Catherine Deneuve gives one of her greatest performances as the wife of a Jewish theater director in Nazi-occupied Paris in François Truffaut’s classic wartime melodrama. While her husband takes refuge in the theater’s basement, Deneuve’s Marion takes the reigns of their latest production, in which she also stars opposite a womanizing actor, Bernard (Gérard Depardieu), who is also a member of the resistance. As the two performers grow closer, their relationship tests Marion’s ambivalent feelings about the Nazis, and the stability of her marriage. A taut, deeply romantic portrait of ordinary people caught up in the tide of extraordinary events, The Last Metro would become one of Truffaut’s biggest popular hits, earning an Academy Award nomination for Best Foreign Film and 10 French César awards, including Best Film, Best Actor and Best Actress.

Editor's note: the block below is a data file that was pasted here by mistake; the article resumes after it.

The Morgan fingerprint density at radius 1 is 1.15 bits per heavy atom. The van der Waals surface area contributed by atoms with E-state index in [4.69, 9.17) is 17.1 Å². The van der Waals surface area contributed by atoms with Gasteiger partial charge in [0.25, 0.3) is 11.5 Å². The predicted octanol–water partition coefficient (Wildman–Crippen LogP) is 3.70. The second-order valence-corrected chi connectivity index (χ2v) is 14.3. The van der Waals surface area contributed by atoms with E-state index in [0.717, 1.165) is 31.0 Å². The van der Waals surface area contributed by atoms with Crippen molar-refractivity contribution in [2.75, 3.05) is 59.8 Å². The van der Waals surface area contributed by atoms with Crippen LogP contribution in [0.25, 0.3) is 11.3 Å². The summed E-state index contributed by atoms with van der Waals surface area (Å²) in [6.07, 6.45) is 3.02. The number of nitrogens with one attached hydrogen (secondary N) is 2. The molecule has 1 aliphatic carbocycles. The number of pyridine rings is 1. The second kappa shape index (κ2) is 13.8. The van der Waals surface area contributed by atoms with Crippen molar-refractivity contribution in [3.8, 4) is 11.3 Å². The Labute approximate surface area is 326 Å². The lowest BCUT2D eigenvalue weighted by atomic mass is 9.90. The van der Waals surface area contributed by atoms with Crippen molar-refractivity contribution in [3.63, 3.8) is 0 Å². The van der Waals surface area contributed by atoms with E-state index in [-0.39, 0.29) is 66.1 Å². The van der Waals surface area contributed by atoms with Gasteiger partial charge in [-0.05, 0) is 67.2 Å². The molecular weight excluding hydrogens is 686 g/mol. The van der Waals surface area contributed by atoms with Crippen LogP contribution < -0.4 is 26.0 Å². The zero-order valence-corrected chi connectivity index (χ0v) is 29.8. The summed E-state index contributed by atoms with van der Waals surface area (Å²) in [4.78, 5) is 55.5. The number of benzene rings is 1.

“François Truffaut does for the theater what his Day For Night did for the cinema.”
—NYFF18 program note

“Not since Lubitsch's To Be or Not to Be has there been such a triumphantly unorthodox use of grim material that usually prompts movies of pious, prefabricated responses… It's not since Tristana that Miss Deneuve has had a role to match that of Marion Steiner, a woman of intelligence, backbone, and the kind of beauty that, you believe, would have made her a star of the Paris stage. With her hair done up in a style I associate with Danielle Darrieux, Miss Deneuve is elegant without being frosty, grand without being great lady-ish. It's a star performance of a star role.”
—Vincent Canby, The New York Times